It is the most wonderful time of the year, as they say. That is, unless you’ve ordered the latest and greatest gadget too late, and now it’s stuck in supply chain limbo. We are here to help you.
AUDIE CORNISH, HOST:
It’s the most wonderful time of year, as they say, unless you’ve ordered the latest and greatest gadget too late and now it’s stuck in supply chain limbo.
MARY LOUISE KELLY, HOST:
Or maybe you are like Daniel Gritzer.
DANIEL GRITZER: I’m really a last minute gift giver and have to fake something (laughs) in desperation.
KELLY: Gritzer is the Culinary Director of Serious Eats. We spoke with him and other food manufacturers and artisans who are advocating for DIY this season.
CORNISH: A homemade gift that Gritzer recommends: raisins.
GRITZER: I call them baked raisins, which got reactions from readers saying, why the hell would you bake raisins when you could just buy raisins? And that’s a valid question, but they’re pretty special.
CORNISH: OK, let’s listen to him.
GRITZER: You get a caramelization that happens on the surface of the grapes when they dry in the oven, so it’s more fruity and it’s brighter and it’s fresher than what you’d get from a can of grapes. dry on supermarket shelves.
KELLY: If you’re feeling a little more festive, New York Times food writer Priya Krishna recommends the holiday classic – cookies.
PRIYA KRISHNA: If someone gave me a jar of cookies the size of a fire extinguisher, I’d be happy.
KELLY: Same, but not just any cookies. She wants Dorie Greenspan’s World Peace Cookies
KRISHNA: It’s like a chocolate chocolate cookie with, like, a really nice salty note. They are impossible to hate.
CORNISH: And impossible to hate seems like a gift goal that we can all aspire to.
KELLY: Indeed. What’s not to love about chocolate chocolate cookies?
CORNISH: But let’s just say your loved one doesn’t have a sweet tooth. Gritzer and Krishna both suggested making crispy chili – the bright, burnt amber condiment infused with chili flakes.
GRITZER: There might be a bit of shopping you have to do to get your chili peppers and make garlic and shallot slices and things like that. But it is highly customizable and easy to do.
KRISHNA: I have, like, a tradition where I make dumplings over the holidays, so crispy chili would be a perfect thing to give me as a present (laughs).
GRITZER: Of course there are exceptions to that, but if you have it, you can put chili crisps on anything. People made sundaes topped with crispy chili.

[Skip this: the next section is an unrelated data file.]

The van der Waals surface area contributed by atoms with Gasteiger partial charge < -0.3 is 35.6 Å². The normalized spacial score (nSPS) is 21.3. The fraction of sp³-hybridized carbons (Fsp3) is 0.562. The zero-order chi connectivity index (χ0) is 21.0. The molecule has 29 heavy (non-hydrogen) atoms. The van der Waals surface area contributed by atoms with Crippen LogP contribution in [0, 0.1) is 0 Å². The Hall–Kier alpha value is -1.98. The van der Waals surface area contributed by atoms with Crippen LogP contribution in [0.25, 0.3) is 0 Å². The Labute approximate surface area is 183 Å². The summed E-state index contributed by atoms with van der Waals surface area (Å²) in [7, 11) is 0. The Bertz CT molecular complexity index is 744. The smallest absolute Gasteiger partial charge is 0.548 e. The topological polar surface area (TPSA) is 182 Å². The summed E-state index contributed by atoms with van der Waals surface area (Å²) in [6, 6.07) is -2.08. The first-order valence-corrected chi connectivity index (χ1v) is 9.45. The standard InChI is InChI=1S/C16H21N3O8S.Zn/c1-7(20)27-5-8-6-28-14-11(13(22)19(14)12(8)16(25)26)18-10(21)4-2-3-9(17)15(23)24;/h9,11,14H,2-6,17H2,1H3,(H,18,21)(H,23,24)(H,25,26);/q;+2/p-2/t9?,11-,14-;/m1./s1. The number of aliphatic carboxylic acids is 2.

KELLY Sweet and hot sounds good. But if shallot slicing isn’t for you, fear not. Craftsman and teacher Aris Rossi suggests getting out some art supplies, blank cards, and homemade greeting cards.
ARIS ROSSI: And that way the recipient can go through them and whenever they need, you know, a thank you card for a colleague or friend, they can choose a card that suits them.
CORNISH: His other must-have gift: a spa in a jar.
ROSSI: It’s just a little mason jar full of spa products like nail polish, nail files, stuff like that, bath bombs. Wrap a big knot around and give it as a really nice home spa gift.
CORNISH: If homemade food sounds like a recipe for disappointment to your loved ones, well, we’ve got you.
URSULA CARMONA: I have three teenage girls and they don’t want anything homemade. They just want cash (laughs) hard cash. That’s it.
KELLY: Same for the teenagers in my house. It’s Ursula Carmona. She suggests mixing something store-bought, like a gift card, with a nifty element.
CARMONA: One year, I set up pots, and I just filled them with various little ornaments. And I just stuck a gift card in the middle of it and wrapped it in a knot. And that made for a cute, homemade, but not quite like, gift card type present.
CORNISH: Daniel Gritzer says that even if it stresses you out …
GRITZER: If they’re so petrified about doing anything, maybe they could gift a really nice chocolate bar or something (laughs).
CORNISH: Just wrap it gently, with a bow.
KELLY: You can find recipes and photos of what these gifts might look like on npr.org or search ALL THINGS CONSIDERED on Facebook and Twitter. Transcript provided by NPR, Copyright NPR.